Tiger Woods, for his part, must do a lot more to demonstrate that he’s worthy of respect. His code of conduct must be pristine, and he must, in my view at least, be even more accessible and transparent than ever before. If he wants people to believe in him again, then he must show them the real Tiger Woods and not just the brand or persona in front of Tiger Woods.

It’s not business as usual for brands that need to recover and rebuild from a crisis. When you’ve let consumers and fans down, “so very up” is your new destination point.

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Should Nike Drop Tiger?

To drop him or not to drop him? That is the question sponsors like Nike are facing in the ongoing drama of the Tiger Woods scandal.

I was disappointed to hear about Tiger Woods’ transgressions. His behavior didn’t match with my image of him, of what I had come to expect from him.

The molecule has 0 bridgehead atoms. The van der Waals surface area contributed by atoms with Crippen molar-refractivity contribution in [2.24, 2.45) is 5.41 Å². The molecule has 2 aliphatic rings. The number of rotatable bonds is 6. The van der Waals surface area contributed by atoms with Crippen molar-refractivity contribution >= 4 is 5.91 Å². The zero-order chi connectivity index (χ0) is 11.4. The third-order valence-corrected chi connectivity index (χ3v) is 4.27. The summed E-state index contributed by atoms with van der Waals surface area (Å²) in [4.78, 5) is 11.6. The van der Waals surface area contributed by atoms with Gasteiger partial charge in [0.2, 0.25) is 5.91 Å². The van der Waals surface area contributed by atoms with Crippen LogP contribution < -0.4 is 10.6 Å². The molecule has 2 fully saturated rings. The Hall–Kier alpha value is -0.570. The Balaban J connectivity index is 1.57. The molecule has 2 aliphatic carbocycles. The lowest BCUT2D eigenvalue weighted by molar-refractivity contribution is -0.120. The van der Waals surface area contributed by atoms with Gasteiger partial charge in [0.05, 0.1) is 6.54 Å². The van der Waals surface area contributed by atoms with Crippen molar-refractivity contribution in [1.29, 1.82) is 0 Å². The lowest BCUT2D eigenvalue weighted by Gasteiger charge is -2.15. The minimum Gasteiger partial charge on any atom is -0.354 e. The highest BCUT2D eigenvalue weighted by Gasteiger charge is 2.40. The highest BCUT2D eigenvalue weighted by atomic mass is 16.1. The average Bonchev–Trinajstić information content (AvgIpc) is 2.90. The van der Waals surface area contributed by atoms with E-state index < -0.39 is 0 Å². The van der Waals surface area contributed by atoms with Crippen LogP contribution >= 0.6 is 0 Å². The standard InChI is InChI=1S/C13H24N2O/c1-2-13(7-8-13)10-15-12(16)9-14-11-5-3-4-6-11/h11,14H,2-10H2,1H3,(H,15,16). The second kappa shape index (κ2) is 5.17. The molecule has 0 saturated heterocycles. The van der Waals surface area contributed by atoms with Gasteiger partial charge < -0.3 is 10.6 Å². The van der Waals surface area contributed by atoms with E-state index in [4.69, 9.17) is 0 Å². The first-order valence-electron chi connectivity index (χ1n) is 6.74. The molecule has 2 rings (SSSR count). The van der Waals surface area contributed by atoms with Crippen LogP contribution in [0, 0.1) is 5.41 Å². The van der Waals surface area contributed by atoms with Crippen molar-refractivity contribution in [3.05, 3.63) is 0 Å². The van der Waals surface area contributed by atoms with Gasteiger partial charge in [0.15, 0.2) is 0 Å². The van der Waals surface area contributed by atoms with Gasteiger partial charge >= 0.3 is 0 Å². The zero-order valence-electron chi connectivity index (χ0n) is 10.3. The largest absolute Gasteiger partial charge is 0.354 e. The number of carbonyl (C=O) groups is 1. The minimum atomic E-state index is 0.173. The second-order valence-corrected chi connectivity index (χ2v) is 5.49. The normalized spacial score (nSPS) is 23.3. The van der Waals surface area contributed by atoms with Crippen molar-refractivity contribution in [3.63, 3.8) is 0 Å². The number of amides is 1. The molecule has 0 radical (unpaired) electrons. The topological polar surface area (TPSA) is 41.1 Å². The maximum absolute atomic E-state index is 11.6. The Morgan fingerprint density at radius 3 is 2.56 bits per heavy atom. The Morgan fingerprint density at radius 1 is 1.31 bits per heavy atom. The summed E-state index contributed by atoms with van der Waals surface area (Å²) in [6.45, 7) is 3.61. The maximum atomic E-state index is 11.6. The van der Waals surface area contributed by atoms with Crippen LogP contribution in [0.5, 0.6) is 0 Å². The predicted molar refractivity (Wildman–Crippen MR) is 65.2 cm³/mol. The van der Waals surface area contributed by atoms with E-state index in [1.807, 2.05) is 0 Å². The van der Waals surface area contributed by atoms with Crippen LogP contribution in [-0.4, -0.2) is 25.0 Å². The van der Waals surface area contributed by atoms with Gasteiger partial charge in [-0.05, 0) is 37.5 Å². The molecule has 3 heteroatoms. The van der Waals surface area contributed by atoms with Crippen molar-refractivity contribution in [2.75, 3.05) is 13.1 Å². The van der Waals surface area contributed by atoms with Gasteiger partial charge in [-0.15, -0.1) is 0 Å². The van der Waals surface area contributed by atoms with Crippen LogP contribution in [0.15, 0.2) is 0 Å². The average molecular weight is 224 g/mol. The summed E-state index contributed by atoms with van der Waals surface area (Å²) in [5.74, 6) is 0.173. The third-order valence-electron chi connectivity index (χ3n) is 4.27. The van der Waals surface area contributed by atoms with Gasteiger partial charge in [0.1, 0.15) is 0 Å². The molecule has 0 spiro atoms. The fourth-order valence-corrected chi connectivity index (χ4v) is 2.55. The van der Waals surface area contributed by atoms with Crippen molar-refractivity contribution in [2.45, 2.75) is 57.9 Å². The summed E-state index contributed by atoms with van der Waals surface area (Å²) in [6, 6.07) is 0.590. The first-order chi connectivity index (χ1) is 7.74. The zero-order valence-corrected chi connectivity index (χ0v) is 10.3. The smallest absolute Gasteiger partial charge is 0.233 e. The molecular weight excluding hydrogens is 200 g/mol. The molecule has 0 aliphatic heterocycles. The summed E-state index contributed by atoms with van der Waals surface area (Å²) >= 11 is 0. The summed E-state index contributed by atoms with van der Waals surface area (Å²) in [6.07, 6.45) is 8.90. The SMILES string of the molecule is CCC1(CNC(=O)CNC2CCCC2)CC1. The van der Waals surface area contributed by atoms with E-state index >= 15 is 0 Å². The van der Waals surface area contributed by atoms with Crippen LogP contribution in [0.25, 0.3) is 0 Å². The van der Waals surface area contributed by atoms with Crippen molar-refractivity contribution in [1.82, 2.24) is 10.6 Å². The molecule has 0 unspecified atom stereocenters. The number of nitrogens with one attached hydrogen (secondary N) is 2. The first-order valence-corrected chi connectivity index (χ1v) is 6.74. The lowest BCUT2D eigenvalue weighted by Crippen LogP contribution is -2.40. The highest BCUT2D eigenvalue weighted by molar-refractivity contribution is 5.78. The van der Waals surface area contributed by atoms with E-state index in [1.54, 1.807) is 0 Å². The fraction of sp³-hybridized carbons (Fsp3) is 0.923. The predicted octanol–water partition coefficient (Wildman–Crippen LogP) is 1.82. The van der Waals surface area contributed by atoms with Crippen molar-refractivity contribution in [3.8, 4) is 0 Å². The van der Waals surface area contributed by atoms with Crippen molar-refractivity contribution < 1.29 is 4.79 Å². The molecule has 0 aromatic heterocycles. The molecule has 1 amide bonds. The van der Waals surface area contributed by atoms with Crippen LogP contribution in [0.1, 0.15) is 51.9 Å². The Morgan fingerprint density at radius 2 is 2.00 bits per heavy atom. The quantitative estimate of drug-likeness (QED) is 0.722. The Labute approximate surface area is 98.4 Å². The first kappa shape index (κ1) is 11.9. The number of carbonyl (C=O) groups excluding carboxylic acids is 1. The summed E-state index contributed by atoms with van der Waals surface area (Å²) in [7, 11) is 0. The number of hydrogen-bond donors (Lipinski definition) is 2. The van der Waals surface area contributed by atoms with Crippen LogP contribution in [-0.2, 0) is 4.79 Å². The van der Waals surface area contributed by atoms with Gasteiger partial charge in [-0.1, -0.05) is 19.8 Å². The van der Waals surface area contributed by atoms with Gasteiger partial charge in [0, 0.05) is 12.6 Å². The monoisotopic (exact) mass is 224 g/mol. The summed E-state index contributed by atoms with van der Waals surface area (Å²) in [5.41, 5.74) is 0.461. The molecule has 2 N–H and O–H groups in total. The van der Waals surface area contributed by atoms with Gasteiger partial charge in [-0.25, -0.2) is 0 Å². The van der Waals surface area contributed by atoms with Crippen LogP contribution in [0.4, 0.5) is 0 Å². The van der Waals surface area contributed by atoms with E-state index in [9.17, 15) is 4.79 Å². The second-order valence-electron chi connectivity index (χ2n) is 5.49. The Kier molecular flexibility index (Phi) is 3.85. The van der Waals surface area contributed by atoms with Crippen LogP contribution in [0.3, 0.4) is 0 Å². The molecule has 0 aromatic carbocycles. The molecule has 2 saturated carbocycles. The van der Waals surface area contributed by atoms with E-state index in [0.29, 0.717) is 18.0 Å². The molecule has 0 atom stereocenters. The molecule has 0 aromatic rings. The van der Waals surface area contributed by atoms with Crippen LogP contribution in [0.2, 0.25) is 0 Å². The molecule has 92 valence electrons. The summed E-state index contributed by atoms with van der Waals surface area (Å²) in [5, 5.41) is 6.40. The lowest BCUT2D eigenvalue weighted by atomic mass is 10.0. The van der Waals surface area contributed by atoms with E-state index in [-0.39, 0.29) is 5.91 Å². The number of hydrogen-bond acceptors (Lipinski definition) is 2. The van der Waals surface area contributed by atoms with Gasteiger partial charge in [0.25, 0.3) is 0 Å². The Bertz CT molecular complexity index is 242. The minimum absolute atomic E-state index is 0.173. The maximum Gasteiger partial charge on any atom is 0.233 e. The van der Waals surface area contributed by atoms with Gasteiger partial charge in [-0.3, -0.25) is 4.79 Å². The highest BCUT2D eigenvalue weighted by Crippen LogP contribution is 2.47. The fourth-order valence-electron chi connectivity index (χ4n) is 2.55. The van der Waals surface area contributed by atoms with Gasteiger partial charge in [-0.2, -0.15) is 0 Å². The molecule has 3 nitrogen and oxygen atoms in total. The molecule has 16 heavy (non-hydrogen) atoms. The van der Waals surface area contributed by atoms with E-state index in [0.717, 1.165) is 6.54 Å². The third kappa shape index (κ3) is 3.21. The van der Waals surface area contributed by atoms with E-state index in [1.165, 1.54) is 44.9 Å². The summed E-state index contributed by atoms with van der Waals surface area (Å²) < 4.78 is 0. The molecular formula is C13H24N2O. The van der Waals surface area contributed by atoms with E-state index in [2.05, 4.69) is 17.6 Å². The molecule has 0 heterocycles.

And without a doubt, I’m not the only one who feels let down! Tiger has disappointed hundreds of thousands of fans, supporter and partners. He’s promised to redeem himself, but certainly those efforts will take time.

Accenture has chosen to drop Tiger.

Nike, seemingly, is preparing to stand by him. Indeed, the chairman and co-founder of Nike, Phil Knight, claims Tiger’s infidelity won’t irreparably harm the golfer’s career. He says the scandal surrounding Tiger will ultimately be seen as “a minor blip” in his storied career.

I think Peter Himler’s comments provide insight into why Accenture and Nike have taken different paths. In essence, Accenture was far too wrapped up in Tiger. He was their one guy. Nike, on the other hand, has a whole stable of athletes tied to their brand. They can afford, Himler says, to take a wait-and-see approach.

At the same time, Nike golf = Tiger! Nike’s built their golf franchise around him and through him. So no doubt the franchise has a lot riding on how this story develops from where we are today.

What do you think? Should Nike drop Tiger or wait and see if the Tiger brand can withstand and recover from its self-inflicted tarnishing?